September 29, 2012 – February 10, 2013
Exhibition in collaboration with Princeton University about the way Playboy magazine used architecture and design as important tools to shape a new identity for the American male.
Playboy Architecture, 1953-1979 explores the crucial role of modern architecture— buildings, interiors, furniture, cities and product design—in constructing the Playboy imaginary. The exhibition shows how architecture was mobilized to shape a new sexual and consumer identity for the American male and how architectural taste became critical to success in the art of seduction. Through an extraordinary quantity of architecture and architects featured in Playboy, the magazine played an important role in informing the public, particularly American men, about design and architecture in relation to literature, politics, art, lifestyle and fashion. Looking at the changing nature of Playboy architecture not only provides a way of understanding how Playboy’s project changed from the mid 1950s to the late 1970s; it also reveals how Playboy’s idealized world became a reality that was ingrained into America’s national identity and had a massive global impact.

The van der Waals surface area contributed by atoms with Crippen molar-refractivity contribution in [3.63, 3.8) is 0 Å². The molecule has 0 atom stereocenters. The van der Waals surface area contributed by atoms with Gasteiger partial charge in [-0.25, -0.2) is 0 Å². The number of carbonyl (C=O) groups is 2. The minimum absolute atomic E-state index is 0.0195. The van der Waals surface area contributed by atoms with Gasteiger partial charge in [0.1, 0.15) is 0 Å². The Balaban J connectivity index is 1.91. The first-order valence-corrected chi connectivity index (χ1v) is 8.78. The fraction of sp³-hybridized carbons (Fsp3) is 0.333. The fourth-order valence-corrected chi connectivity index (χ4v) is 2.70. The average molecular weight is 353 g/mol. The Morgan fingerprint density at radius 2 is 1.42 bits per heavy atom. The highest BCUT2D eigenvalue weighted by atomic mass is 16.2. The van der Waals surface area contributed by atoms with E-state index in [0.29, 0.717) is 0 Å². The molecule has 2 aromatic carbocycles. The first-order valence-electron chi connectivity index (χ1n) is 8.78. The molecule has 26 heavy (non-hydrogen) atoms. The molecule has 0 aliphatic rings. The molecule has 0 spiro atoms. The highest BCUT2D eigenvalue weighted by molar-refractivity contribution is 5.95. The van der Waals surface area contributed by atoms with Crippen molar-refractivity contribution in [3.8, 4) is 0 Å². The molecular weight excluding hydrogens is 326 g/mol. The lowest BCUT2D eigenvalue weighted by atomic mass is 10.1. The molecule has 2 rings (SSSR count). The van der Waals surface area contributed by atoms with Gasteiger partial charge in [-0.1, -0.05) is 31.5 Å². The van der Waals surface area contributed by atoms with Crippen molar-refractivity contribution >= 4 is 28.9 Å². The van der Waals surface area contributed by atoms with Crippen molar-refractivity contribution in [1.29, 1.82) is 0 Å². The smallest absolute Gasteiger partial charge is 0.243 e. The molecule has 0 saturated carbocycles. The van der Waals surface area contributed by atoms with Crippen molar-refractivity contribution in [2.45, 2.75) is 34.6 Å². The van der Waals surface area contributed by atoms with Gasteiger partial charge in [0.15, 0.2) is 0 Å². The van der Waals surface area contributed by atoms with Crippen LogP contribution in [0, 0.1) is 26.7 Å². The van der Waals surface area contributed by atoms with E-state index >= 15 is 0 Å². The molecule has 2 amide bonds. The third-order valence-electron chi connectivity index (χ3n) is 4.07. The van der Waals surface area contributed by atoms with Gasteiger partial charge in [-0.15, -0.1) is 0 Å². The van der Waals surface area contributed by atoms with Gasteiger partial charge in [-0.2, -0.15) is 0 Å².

Playboy Architecture, 1953-1979 has been developed and curated by Professor Beatriz Colomina, Professor at Princeton University’s School of Architecture and Founding Director of the Program in Media and Modernity. In 2006-2007 she curated, with a group of Princeton Ph.D. students, the exhibition "Clip/Stamp/Fold: The Radical Architecture of Little Magazines 196X-197X" that was also presented at NAiM/Bureau Europa in 2010.
Beatriz Colomina, Director, Ph.D. Program in Architecture, Princeton University
Britt Eversole, Federica Vannucchi, Margo Handwerker, Ph.D. candidates, Princeton University School of Architecture
Pep Aviles, Marc Britz and Daria Ricchi, Ph.D. candidates, Princeton University School of Architecture
Exhibition design: EventArchitectuur
Graphic design: Experimental Jetset